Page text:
Welcome to 1904 on MLB Monday Redux: We’re going back to fill in the first few seasons of the World Series era when it comes to the base MVP and Cy Young awards. This is an extension of our first miniseries that started back in March 2020, as we began then with the first year MVPs were given out, and we should have started 8 seasons earlier. So, here we go in filling historical gaps in the record!

Enjoy a few weeks of bonus content here …

1904 AL MVP: Freddy Parent, SS, Boston

Seven of the top position players were in the junior circuit, and three of them were teammates (Cleveland’s second baseman Nap Lajoie, shortstop Bill Bradley, and right fielder Elmer Flick). With a combined 21.2 WAR between them, it’s odd the Naps finished in fourth place. Our true MVP candidates, therefore, are limited to just three players now, all playing for teams that finished higher than Cleveland.

Chicago White Sox SS George Davis (7.2 WAR), Boston Americans SS Freddy Parent (6.3), and New York Highlanders SS Kid Elberfeld (5.4) are the best bets here. The Americans won the pennant by 1.5 games over the Highlanders, with the White Sox coming in third (6 GB). So this comes down to Parent, again, actually, as without him, Boston doesn’t win its second-straight AL flag (even with no Series).

His numbers this time: 77 RBI, 20 SBs, and 2.2 dWAR—good enough for sixth in MLB overall on defense. It’s not a surprise the sabermetrics give good-fielding shortstops so much love in this era, as Davis (1st) and Elberfeld (4th) also finished very high in the defensive metrics for the regular season. But Boston just needed Parent more, in terms of value and winning the pennant.

1904 NL MVP: Frank Chance, 1B, Chicago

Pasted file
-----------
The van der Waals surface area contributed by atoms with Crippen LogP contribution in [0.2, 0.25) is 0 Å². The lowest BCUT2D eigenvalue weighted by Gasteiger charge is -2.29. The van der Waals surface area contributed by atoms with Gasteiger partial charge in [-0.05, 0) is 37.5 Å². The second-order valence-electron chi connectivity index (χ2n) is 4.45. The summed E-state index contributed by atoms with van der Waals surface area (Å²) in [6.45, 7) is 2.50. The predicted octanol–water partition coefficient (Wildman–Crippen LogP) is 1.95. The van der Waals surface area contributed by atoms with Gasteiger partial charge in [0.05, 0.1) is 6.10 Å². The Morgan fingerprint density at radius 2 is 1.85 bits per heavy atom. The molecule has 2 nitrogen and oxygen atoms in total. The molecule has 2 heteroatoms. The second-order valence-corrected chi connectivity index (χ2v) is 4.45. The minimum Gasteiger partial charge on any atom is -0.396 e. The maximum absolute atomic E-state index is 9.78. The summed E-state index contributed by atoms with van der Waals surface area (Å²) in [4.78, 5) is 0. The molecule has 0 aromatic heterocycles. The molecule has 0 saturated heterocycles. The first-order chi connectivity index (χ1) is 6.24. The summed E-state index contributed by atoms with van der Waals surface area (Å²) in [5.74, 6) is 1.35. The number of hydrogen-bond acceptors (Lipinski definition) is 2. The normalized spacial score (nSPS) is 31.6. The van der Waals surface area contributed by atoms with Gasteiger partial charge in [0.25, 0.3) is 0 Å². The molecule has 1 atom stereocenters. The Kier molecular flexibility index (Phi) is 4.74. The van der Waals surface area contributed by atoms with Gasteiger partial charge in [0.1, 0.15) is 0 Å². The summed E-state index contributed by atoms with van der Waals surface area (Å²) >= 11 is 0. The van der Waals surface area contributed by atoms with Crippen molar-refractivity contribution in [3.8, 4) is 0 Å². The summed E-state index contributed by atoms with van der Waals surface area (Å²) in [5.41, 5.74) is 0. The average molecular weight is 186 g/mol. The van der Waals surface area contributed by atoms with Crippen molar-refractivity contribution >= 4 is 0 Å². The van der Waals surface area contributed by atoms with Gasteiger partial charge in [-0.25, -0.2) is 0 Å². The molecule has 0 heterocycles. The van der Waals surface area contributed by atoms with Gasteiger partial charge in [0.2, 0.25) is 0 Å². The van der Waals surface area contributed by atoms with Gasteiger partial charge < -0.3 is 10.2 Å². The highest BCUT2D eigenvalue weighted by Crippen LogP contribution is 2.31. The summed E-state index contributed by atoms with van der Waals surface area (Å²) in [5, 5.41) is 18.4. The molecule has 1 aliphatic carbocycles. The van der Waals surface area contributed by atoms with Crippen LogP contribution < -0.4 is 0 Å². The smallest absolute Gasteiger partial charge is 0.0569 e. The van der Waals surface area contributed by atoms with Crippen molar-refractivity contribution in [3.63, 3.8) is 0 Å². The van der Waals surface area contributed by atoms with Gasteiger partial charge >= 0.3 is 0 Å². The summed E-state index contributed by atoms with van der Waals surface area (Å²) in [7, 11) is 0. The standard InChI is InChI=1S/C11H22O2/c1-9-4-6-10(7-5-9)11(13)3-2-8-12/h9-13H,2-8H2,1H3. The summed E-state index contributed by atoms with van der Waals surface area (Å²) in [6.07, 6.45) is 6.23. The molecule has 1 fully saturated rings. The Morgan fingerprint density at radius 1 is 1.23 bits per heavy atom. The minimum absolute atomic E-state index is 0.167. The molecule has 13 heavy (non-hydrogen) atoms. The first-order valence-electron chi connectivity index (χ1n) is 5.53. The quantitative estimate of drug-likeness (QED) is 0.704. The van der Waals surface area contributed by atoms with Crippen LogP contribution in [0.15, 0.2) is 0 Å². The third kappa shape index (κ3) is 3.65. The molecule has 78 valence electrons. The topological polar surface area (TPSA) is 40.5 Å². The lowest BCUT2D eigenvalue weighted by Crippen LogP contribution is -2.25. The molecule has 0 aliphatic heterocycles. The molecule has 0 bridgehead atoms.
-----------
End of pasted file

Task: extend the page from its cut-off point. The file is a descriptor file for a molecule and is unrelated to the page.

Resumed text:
Our three best MVP options here are Pittsburgh Pirates SS Honus Wagner (8.2 WAR), Chicago Cubs first baseman Frank Chance (5.9), and New York Giants SS Bill Dahlen (5.5). Wagner won our nod last season, but this time, the Giants won the NL pennant by 13 games. That sort of makes Dahlen less valuable, of course, and the Cubs finished second, a full 6 games ahead of the Pirates.

Wagner was clearly the best player, but Chance was the most valuable based on the standings, even Chicago was a distant silver medalist. And unlike last season, he was a positive defender this time around, too (0.9 dWAR). Add in his 42 SBs, .812 OPS, and 49 RBI, and the Cubs would have been below the Pirates in the standings without Chance’s bat, glove, and legs.

1904 AL Cy Young: Jack Chesbro, SP, New York

Another odd situation, where we have two pitchers meeting our historic threshold for double-digit WAR: Philadelphia Athletics legend Rube Waddell (11.3 WAR) and Highlanders star Jack Chesbro (10.6). At least they played for different teams this time, however. But it does shaft the Boston Americans icon Cy Young (9.3) from a chance at another piece of hardware that bears his name, doesn’t it? Ironic.

With New York finishing second by just 1.5 games, we give this award to Chesbro, as the A’s finished fifth, 12.5 GB overall. This was the season that he won 41 games, while also topping the league in starts (51), complete games (48), innings pitched (454 2/3), and fewest hits allowed per 9 IP (6.7). His 1.82 ERA wasn’t too shabby, either.

1904 NL Cy Young: Joe McGinnity, SP, New York

Our top contenders are New York veteran Joe McGinnity (9.6), St. Louis Cardinals stalwart Kid Nichols (8.6), and Cincinnati Reds workhorse Noodles Hahn (6.6). Of course, McGinnity won this award last year, and this year, his team ran away with the pennant by 13 games—making him less valuable. But the Reds finished 18 games out, and the Cards were under .500 for the year. So, the original “Iron Man” wins out.

McGinnity’s numbers: NL highs in wins (35), ERA (1.61), shutouts (8), saves (5), IP (408), and WHIP (0.963). We’re not sure how someone leads the leagues in wins, ERA, shutouts, and saves, but make that’s how he got his “Iron Man” nickname. At age 33, he would never be better than this, and “this” is an amazing level of performance.